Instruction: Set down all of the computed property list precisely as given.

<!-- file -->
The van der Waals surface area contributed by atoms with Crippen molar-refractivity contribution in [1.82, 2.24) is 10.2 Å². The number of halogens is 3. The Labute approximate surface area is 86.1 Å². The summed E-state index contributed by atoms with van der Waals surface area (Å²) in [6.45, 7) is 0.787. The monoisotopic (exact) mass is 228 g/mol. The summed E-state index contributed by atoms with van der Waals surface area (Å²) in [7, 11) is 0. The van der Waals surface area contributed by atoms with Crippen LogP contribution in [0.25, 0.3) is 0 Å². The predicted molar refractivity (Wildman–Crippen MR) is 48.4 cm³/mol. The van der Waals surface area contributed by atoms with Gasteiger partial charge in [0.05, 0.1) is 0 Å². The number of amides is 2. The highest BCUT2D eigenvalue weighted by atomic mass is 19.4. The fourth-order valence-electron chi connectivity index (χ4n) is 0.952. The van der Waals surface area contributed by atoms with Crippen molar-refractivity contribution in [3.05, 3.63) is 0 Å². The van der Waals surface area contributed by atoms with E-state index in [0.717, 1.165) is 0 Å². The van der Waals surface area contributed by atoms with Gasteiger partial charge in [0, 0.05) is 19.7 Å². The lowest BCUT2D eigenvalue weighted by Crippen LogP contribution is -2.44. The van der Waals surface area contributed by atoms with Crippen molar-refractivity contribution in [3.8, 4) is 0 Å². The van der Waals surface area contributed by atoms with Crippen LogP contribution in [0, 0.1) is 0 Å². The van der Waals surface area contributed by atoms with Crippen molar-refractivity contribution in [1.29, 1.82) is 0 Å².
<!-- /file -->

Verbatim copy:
The van der Waals surface area contributed by atoms with Crippen molar-refractivity contribution in [1.82, 2.24) is 10.2 Å². The number of halogens is 3. The Labute approximate surface area is 86.1 Å². The summed E-state index contributed by atoms with van der Waals surface area (Å²) in [6.45, 7) is 0.787. The monoisotopic (exact) mass is 228 g/mol. The summed E-state index contributed by atoms with van der Waals surface area (Å²) in [7, 11) is 0. The van der Waals surface area contributed by atoms with Crippen LogP contribution in [0.25, 0.3) is 0 Å². The predicted molar refractivity (Wildman–Crippen MR) is 48.4 cm³/mol. The van der Waals surface area contributed by atoms with Gasteiger partial charge in [0.05, 0.1) is 0 Å². The number of amides is 2. The highest BCUT2D eigenvalue weighted by atomic mass is 19.4. The fourth-order valence-electron chi connectivity index (χ4n) is 0.952. The van der Waals surface area contributed by atoms with Crippen molar-refractivity contribution in [3.05, 3.63) is 0 Å². The van der Waals surface area contributed by atoms with E-state index in [0.717, 1.165) is 0 Å². The van der Waals surface area contributed by atoms with Gasteiger partial charge in [0, 0.05) is 19.7 Å². The lowest BCUT2D eigenvalue weighted by Crippen LogP contribution is -2.44. The van der Waals surface area contributed by atoms with Crippen molar-refractivity contribution in [3.8, 4) is 0 Å². The van der Waals surface area contributed by atoms with Crippen LogP contribution in [0, 0.1) is 0 Å². The van der Waals surface area contributed by atoms with Crippen molar-refractivity contribution in [1.29, 1.82) is 0 Å².